Good Moral Character

Good Moral Character explained:

Good Moral Character is a very dominant factor in the determination of one’s application.  Unfortunately, the rule is unclear to most and not understandable to those without immigration experience.

**We highly recommend that you have an attorney review your case if you think there may be some activity that could disqualify your application.

Good Moral Character has been interpreted as character that measures up to the standards of average citizens of the community in which the applicant resides and thus does not necessarily require the highest degree of moral excellence. (USCIS Interpretation 316.1(e)(1)

Time of Good moral character: Normally when determining the applicant s recommendation on the basis of good moral character, the USCIS examiner will look at the five years immediately preceding the filing of the application.3 years for those married to US citizen.However, the USCIS examiner can look into acts prior to the 5 years if the acts may affect present moral character or that thereas not been a reform of character.

Statutory list of bases for finding lack of moral character:

Proscribed in the INA §101(f) is listed activities which result in finding a lack of good moral character. The list consist of:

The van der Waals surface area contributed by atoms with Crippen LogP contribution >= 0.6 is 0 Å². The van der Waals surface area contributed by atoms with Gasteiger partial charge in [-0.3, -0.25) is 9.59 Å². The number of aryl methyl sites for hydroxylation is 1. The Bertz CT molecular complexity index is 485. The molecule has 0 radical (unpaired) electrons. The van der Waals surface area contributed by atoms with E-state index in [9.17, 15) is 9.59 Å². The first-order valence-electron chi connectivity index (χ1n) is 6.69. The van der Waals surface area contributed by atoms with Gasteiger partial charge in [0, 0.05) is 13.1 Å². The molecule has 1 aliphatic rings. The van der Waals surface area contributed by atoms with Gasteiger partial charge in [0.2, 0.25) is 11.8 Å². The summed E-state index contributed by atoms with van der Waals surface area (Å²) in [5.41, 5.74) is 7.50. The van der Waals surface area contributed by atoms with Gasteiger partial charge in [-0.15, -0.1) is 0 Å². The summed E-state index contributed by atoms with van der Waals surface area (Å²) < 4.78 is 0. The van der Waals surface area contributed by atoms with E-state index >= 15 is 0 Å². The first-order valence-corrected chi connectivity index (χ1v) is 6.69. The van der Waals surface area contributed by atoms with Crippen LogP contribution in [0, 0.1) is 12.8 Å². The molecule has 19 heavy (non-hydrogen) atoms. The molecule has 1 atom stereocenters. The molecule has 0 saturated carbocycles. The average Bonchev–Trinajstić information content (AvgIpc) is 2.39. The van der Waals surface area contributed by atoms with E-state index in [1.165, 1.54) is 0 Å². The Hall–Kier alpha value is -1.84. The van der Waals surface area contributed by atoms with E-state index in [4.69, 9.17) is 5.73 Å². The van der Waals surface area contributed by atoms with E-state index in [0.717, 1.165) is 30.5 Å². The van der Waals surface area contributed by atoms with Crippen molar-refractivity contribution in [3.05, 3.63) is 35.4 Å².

· Habitual drunkards

· Persons who have been incarcerated for more that a 180 days

· Persons with gambling-related issues

· Persons who have given false testimonies

· Persons who have committed aggravated felonies

· Groups of persons classified under INA §2129(a)

8CFR §316.10

8CFR §316.10 list the following acts as lacking good moral character and thus disqualify applicants from naturalization.

Criminal activities listed:

· Conviction of murder

· Any conviction of an aggravated felony after November 29, 1990 as specified in INA §101(a)(43). Please see list at

Moral considerations: 8CFR §316.10 also provides that outside of applicant “establishing extenuating circumstances”, the applicant will be found to be lacking good moral character if during the statutory period the applicant:

· Willfully failed to or refused to support dependants.

· Adultery/incest/prostitution/disregard of sexual morality prong (please consult an attorney for details, or view the rule.

· Committed any unlawful acts that adversely reflect upon the applicant’s moral character, whether or not there was a conviction or imprisonment.